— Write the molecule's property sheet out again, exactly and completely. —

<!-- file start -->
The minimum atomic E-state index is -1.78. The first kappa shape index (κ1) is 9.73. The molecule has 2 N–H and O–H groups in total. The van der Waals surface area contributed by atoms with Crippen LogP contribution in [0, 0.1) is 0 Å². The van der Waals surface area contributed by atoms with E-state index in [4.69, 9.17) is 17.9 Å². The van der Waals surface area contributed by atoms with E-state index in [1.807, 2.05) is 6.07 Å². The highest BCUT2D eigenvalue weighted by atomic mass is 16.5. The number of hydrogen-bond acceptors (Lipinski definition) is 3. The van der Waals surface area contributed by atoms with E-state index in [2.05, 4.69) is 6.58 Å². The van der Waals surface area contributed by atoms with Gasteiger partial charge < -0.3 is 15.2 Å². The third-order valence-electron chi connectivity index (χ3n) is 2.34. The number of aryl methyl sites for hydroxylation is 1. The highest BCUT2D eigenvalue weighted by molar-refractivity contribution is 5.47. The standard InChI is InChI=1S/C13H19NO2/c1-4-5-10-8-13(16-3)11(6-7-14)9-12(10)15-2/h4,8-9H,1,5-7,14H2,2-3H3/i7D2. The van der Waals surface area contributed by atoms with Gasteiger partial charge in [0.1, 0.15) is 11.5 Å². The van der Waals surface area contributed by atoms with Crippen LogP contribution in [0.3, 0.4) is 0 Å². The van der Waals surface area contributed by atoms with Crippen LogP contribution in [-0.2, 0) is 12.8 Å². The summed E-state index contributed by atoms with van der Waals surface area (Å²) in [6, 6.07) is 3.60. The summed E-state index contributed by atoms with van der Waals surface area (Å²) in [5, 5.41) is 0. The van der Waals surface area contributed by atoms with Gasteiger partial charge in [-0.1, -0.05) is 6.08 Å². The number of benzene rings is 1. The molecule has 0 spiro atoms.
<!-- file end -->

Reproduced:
The minimum atomic E-state index is -1.78. The first kappa shape index (κ1) is 9.73. The molecule has 2 N–H and O–H groups in total. The van der Waals surface area contributed by atoms with Crippen LogP contribution in [0, 0.1) is 0 Å². The van der Waals surface area contributed by atoms with E-state index in [4.69, 9.17) is 17.9 Å². The van der Waals surface area contributed by atoms with E-state index in [1.807, 2.05) is 6.07 Å². The highest BCUT2D eigenvalue weighted by atomic mass is 16.5. The number of hydrogen-bond acceptors (Lipinski definition) is 3. The van der Waals surface area contributed by atoms with E-state index in [2.05, 4.69) is 6.58 Å². The van der Waals surface area contributed by atoms with Gasteiger partial charge < -0.3 is 15.2 Å². The third-order valence-electron chi connectivity index (χ3n) is 2.34. The number of aryl methyl sites for hydroxylation is 1. The highest BCUT2D eigenvalue weighted by molar-refractivity contribution is 5.47. The standard InChI is InChI=1S/C13H19NO2/c1-4-5-10-8-13(16-3)11(6-7-14)9-12(10)15-2/h4,8-9H,1,5-7,14H2,2-3H3/i7D2. The van der Waals surface area contributed by atoms with Gasteiger partial charge in [0.1, 0.15) is 11.5 Å². The van der Waals surface area contributed by atoms with Crippen LogP contribution in [0.3, 0.4) is 0 Å². The van der Waals surface area contributed by atoms with Crippen LogP contribution in [-0.2, 0) is 12.8 Å². The summed E-state index contributed by atoms with van der Waals surface area (Å²) in [6, 6.07) is 3.60. The summed E-state index contributed by atoms with van der Waals surface area (Å²) in [5, 5.41) is 0. The van der Waals surface area contributed by atoms with Gasteiger partial charge in [-0.1, -0.05) is 6.08 Å². The number of benzene rings is 1. The molecule has 0 spiro atoms.